The issue is keenly felt by many of the 1,500 students at Volcano Vista High School, which serves one of the state’s largest public school districts — Albuquerque. Ranked the 48th poorest in the nation, the district was recently affected by statewide budget cuts that eliminated funding for physical education. The district also passed a waiver allowing freshmen to opt out of the one mandatory year of PE to join the marching band or ROTC. After freshman year, PE is offered strictly as an elective.
Physical education teacher and SHAPE America member Amy Suman began teaching at Volcano Vista four years ago after a decade in elementary school because she “wanted a challenge” — and she got her wish. She took on additional roles as strength & conditioning coach, yoga instructor, and staff wellness lead, tapping her strengths as a role model and motivator. She is also a warrior, battling unyielding policies that she believes exacerbate the obesity issue.
“I’ve been fighting for years to change the situation, but there is no PE mandate in New Mexico,” says Suman. “PE is one of the only subjects that is not in alignment with national standards.”
Suman also has been vocal about the lack of healthy eating choices at school. “Every day, fried chicken nuggets or patties and pizza are served for lunch, and the salad bar was removed because of possible ‘contamination’ of the vegetables [putting students at risk for an E. coli outbreak],” she says. “The kids go home hungry to working parents who don’t have time to grocery shop and cook, and so they go to fast food restaurants or eat prepared macaroni and cheese or mini-tacos. Their diets consist mainly of fat, sugar, salt and very limited vegetables.” Not surprisingly, many students struggle with type 2 diabetes, low self-esteem, and other physical and mental health issues.
Fortunately for Volcano Vista’s students, the school’s team of highly qualified physical educators designed an elective PE program for grades 10-12 that is diverse, challenging and multicultural. Weight training, yoga, aerobics, body conditioning, and team/individual sports are complemented by lifetime sports such as skiing, rock climbing, camping, bicycling, and other activities. Freshmen get a teaser of what’s available in the spring of freshman year and can select an activity that appeals to them. With something for everybody, nearly 75 percent of the second-year students opt for elective PE.
“They can’t wait to be one of the ‘big kids’ so they can take it,” says Suman. “Skiing and camping, for example, are activities that many families don’t expose their kids to. Sophomores also welcome the opportunity to de-stress from the academic rigor of the second year and long hours sitting in the classroom.”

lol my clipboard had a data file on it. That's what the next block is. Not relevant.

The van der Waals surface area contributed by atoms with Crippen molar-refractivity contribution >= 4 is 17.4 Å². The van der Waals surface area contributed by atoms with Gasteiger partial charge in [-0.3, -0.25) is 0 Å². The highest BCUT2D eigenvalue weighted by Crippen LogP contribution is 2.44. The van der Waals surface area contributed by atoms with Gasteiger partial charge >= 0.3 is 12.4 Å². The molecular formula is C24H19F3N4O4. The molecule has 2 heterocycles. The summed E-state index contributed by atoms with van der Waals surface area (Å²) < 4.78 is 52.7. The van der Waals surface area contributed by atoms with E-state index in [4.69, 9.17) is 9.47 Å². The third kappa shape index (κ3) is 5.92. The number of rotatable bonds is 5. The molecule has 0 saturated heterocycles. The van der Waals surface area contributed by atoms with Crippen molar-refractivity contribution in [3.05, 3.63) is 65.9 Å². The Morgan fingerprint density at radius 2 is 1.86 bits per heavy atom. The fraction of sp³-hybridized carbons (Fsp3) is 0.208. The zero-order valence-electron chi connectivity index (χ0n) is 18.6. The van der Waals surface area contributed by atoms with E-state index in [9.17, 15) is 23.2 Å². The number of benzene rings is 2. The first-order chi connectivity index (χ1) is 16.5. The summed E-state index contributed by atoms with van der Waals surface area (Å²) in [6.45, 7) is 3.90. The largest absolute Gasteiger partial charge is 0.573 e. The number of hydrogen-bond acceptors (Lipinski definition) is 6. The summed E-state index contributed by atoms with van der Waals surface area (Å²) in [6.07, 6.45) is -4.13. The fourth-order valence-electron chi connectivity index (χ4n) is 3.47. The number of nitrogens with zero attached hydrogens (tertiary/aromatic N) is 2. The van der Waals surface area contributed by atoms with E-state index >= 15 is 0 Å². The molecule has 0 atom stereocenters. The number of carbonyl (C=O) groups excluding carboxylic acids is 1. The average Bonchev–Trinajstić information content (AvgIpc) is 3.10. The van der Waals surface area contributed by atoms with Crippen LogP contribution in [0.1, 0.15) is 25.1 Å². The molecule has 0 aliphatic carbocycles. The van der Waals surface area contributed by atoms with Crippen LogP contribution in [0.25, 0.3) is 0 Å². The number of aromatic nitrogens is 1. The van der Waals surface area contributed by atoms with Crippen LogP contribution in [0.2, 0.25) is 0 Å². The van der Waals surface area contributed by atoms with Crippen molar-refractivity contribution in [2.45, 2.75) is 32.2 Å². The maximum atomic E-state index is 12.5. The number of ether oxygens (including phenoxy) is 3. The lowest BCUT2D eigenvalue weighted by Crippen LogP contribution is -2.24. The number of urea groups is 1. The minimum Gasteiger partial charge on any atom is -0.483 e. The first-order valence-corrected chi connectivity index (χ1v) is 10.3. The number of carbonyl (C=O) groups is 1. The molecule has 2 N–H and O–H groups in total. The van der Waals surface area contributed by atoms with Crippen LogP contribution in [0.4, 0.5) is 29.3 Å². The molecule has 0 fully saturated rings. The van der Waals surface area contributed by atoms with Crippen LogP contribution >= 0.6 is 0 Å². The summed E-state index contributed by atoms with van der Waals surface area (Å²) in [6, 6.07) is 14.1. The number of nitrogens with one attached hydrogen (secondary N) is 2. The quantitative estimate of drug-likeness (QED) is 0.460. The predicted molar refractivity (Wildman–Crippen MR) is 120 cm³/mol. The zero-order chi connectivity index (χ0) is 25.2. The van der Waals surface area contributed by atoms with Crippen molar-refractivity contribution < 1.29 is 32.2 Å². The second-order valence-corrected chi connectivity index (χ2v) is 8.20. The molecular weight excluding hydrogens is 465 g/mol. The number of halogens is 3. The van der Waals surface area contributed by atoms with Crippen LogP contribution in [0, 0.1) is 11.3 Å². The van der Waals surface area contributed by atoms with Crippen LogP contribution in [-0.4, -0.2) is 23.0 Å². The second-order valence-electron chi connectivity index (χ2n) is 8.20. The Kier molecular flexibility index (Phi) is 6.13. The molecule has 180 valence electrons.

Despite the lack of budget and state mandate, Volcano Vista’s PE electives have generous time slots — 40 minutes on Mondays and a full 113 minutes on Tuesdays and Fridays. Workouts start with 20-minute warm-ups, which might include scavenger hunts or buddy runs. Yoga attracts a capacity crowd of 40 students, including many athletes who want to add stretching and flexibility to their regimes.
Volcano Vista’s elective PE program features weight training, yoga, aerobics, team and individual sports, as well as skiing, rock climbing, camping, bicycling, and other activities.
“Some students just like to develop muscles and change their body composition without high impact activity,” Suman notes. The aerobics unit culminates in a May 5K run, which, to many students, feels like a marathon. “It’s a metaphor for life — one step at a time, and consistency is key,” she says. In the weight-training unit, third-year students can design their own programs.
The school’s elective PE program focuses on diversity and individuality, helping many special education/gifted/intensive-support students, English-language learners, and mainstream students to identify and develop their interests and skills. “We are masters at differentiation,” says Suman. “Not all students are good at everything, but everyone can be great at something, and we’ll help them. I am confident these students will continue their fitness journey throughout life.”
The PE staff is proud of a curriculum that’s in alignment with SHAPE America’s National Standards for Physical Education and New Mexico’s state PE standards, as well as the Common Core State Standards. Several of the teachers have been honored for individual excellence by the Golden Apple Foundation of New Mexico, the Albuquerque Public Schools Board of Education, the New Mexico Activities Association, and SHAPE America Southwest District.
PE electives may be “packed to the gills” and challenging to teach, but Suman earns the students’ cooperation, respect and appreciation by staying firm and motivating them to do their best. “They love you for it,” she says. “This is the last time before adulthood we can give them a skill and confidence they can take with them. Many students come back to visit because we have made a real difference in their lives.”